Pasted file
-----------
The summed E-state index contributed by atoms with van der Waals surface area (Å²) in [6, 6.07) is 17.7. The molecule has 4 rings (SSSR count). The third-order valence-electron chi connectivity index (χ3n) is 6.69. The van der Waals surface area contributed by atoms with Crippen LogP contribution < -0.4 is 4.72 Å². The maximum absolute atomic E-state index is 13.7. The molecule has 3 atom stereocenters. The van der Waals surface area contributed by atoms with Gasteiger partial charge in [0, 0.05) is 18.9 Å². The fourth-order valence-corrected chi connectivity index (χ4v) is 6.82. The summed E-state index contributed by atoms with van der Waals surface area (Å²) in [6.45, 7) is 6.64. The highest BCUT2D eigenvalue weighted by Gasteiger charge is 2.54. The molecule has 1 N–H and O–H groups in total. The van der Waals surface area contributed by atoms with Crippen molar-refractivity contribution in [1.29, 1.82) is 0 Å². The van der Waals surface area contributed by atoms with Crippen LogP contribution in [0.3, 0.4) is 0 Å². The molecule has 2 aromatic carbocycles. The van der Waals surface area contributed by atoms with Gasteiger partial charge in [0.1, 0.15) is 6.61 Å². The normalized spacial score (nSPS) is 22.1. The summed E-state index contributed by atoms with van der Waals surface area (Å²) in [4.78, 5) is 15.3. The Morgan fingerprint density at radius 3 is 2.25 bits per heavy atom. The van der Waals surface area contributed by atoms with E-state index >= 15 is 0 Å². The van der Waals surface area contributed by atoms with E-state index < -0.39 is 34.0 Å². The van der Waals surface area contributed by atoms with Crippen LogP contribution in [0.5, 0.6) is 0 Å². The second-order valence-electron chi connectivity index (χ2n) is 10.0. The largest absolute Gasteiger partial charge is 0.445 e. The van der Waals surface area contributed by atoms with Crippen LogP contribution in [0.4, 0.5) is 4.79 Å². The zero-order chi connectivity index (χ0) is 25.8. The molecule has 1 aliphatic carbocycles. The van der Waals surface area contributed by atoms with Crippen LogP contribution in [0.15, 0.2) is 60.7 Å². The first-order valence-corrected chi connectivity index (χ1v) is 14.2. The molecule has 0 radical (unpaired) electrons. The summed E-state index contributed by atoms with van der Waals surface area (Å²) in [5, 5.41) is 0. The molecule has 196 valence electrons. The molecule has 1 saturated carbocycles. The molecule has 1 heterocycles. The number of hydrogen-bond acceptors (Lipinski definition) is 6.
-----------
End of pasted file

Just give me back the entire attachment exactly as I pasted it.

The summed E-state index contributed by atoms with van der Waals surface area (Å²) in [6, 6.07) is 17.7. The molecule has 4 rings (SSSR count). The third-order valence-electron chi connectivity index (χ3n) is 6.69. The van der Waals surface area contributed by atoms with Crippen LogP contribution < -0.4 is 4.72 Å². The maximum absolute atomic E-state index is 13.7. The molecule has 3 atom stereocenters. The van der Waals surface area contributed by atoms with Gasteiger partial charge in [0, 0.05) is 18.9 Å². The fourth-order valence-corrected chi connectivity index (χ4v) is 6.82. The summed E-state index contributed by atoms with van der Waals surface area (Å²) in [6.45, 7) is 6.64. The highest BCUT2D eigenvalue weighted by Gasteiger charge is 2.54. The molecule has 1 N–H and O–H groups in total. The van der Waals surface area contributed by atoms with Crippen molar-refractivity contribution in [1.29, 1.82) is 0 Å². The van der Waals surface area contributed by atoms with Crippen LogP contribution in [0.3, 0.4) is 0 Å². The molecule has 2 aromatic carbocycles. The van der Waals surface area contributed by atoms with Gasteiger partial charge in [0.1, 0.15) is 6.61 Å². The normalized spacial score (nSPS) is 22.1. The summed E-state index contributed by atoms with van der Waals surface area (Å²) in [4.78, 5) is 15.3. The Morgan fingerprint density at radius 3 is 2.25 bits per heavy atom. The van der Waals surface area contributed by atoms with E-state index >= 15 is 0 Å². The van der Waals surface area contributed by atoms with E-state index < -0.39 is 34.0 Å². The van der Waals surface area contributed by atoms with Crippen LogP contribution in [0.5, 0.6) is 0 Å². The second-order valence-electron chi connectivity index (χ2n) is 10.0. The largest absolute Gasteiger partial charge is 0.445 e. The van der Waals surface area contributed by atoms with Crippen LogP contribution in [0.4, 0.5) is 4.79 Å². The zero-order chi connectivity index (χ0) is 25.8. The molecule has 1 aliphatic carbocycles. The van der Waals surface area contributed by atoms with Crippen LogP contribution in [0.15, 0.2) is 60.7 Å². The first-order valence-corrected chi connectivity index (χ1v) is 14.2. The molecule has 0 radical (unpaired) electrons. The summed E-state index contributed by atoms with van der Waals surface area (Å²) in [5, 5.41) is 0. The molecule has 196 valence electrons. The molecule has 1 saturated carbocycles. The molecule has 1 heterocycles. The number of hydrogen-bond acceptors (Lipinski definition) is 6.